Every documentary festival needs a sweet, quirky, comic, crowd-pleaser about a bizarre pop culture phenomenon, and here’s this year’s model. Before YouTube, before the Internet, even before the advent of the DVD, a video clip of a hapless Winnebago salesman named Jack Rebney went viral on videotape. When Rebney was taping promotional videos for Winnebago, his profane outtakes were taped by a mischievous crew, and saved for posterity. Rebney sank into obscurity but 20 years later his outbursts became a cult item on YouTube, drawing over one million viewers and cropping up as hip references on shows like 30 Rock. The spitting, swearing, fly-swatting Rebney became known as The Angriest RV Salesman in the World. Making himself a lead character in his own movie, director Ben Steinbauer tracks down Rebney, who’s living in seclusion in a mountain cabin, and tries to lure him back into the limelight. An unexpected turn of events gives the director, and the audience, a narrative bonus worthy of Hollywood fiction. The pace gets a bit indulgent, as the documentary develops into a kind of slow-burn romance between the filmmaker and his curmudgeonly subject. But we’re rewarded with a heartfelt payoff.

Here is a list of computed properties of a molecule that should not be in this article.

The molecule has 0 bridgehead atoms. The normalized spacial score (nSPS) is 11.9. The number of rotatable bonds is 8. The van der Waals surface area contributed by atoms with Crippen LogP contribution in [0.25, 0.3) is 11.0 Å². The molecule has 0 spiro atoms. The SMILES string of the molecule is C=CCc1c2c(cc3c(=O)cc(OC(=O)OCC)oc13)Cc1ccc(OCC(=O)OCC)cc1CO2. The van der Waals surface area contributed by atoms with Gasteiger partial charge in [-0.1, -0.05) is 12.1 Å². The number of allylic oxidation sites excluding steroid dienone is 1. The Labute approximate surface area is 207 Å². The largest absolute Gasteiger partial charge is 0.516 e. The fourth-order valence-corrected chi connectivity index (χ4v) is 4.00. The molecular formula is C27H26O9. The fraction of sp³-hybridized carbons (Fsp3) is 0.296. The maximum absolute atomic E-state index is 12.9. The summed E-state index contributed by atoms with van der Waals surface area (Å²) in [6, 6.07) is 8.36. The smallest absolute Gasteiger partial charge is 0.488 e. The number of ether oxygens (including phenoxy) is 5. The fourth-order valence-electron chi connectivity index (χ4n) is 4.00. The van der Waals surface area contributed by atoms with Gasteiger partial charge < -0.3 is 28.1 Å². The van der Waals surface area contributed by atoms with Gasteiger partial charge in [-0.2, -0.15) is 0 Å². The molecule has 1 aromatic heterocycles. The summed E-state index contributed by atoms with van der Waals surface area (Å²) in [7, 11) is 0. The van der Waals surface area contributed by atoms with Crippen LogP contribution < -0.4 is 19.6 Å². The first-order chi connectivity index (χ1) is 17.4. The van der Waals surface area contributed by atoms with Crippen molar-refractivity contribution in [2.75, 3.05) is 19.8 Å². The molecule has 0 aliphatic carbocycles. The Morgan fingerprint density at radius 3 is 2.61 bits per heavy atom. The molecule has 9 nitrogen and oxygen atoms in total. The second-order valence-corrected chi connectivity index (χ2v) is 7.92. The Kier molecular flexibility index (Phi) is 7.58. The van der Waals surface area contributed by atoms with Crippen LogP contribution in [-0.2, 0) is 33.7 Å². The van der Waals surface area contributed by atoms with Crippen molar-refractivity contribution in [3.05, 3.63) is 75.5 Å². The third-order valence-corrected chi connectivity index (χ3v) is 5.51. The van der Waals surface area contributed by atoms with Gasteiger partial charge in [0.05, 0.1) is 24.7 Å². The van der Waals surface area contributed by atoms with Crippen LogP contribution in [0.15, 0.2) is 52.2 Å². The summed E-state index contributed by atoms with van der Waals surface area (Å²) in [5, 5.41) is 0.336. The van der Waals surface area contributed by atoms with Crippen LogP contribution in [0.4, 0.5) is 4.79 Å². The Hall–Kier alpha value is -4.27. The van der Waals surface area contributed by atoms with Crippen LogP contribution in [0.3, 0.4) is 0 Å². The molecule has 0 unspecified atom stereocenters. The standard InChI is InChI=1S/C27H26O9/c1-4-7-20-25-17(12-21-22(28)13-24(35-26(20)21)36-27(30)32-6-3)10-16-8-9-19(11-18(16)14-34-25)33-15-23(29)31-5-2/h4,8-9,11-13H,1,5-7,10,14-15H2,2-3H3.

Here’s another documentary that is happily overwhelmed by the filmmaker’s point of view, although veteran director James Toback (Black and White) stays safely behind the camera. Tyson presents a curious paradox. On the one hand, it’s one of the most slavishly affectionate documentary portraits you’ll ever see, a clear attempt to redeem a battered icon with the qualities of a tragic hero. Mike Tyson’s side of the story, expressed in volleys of quicksilver lucidity, is the only one available. Yet on the other hand, the boxing legend reveals his demons with such raw candour that no one could accuse Toback of hagiography, no matter how much the director loves this guy. Clearly there’s a strong affinity between the filmmaker and his subject, who have both lived lives of sybaritic excess. Almost as disturbing as Tyson’s naked psyche is the heavyweight crush that the director seems to have on this noble savage/idiot savant who has been his New Best Friend since the mid-1980s. But you can see why he’s entranced. It’s like getting a privileged glimpse into something primeval. You can’t take your eyes off it. And ultimately, the morality of this tale is not what makes it compelling. You want a morally upstanding hero? Watch Muhammad Ali. With Tyson we get a character worthy of Shakespearean tragedy. For more on Tyson, and a fresh interview with the director, pick up this week’s issue of Maclean’s. And for my exclusive videos of both Tyson and Toback, shot last year in Cannes, go to: macleans.ca/tyson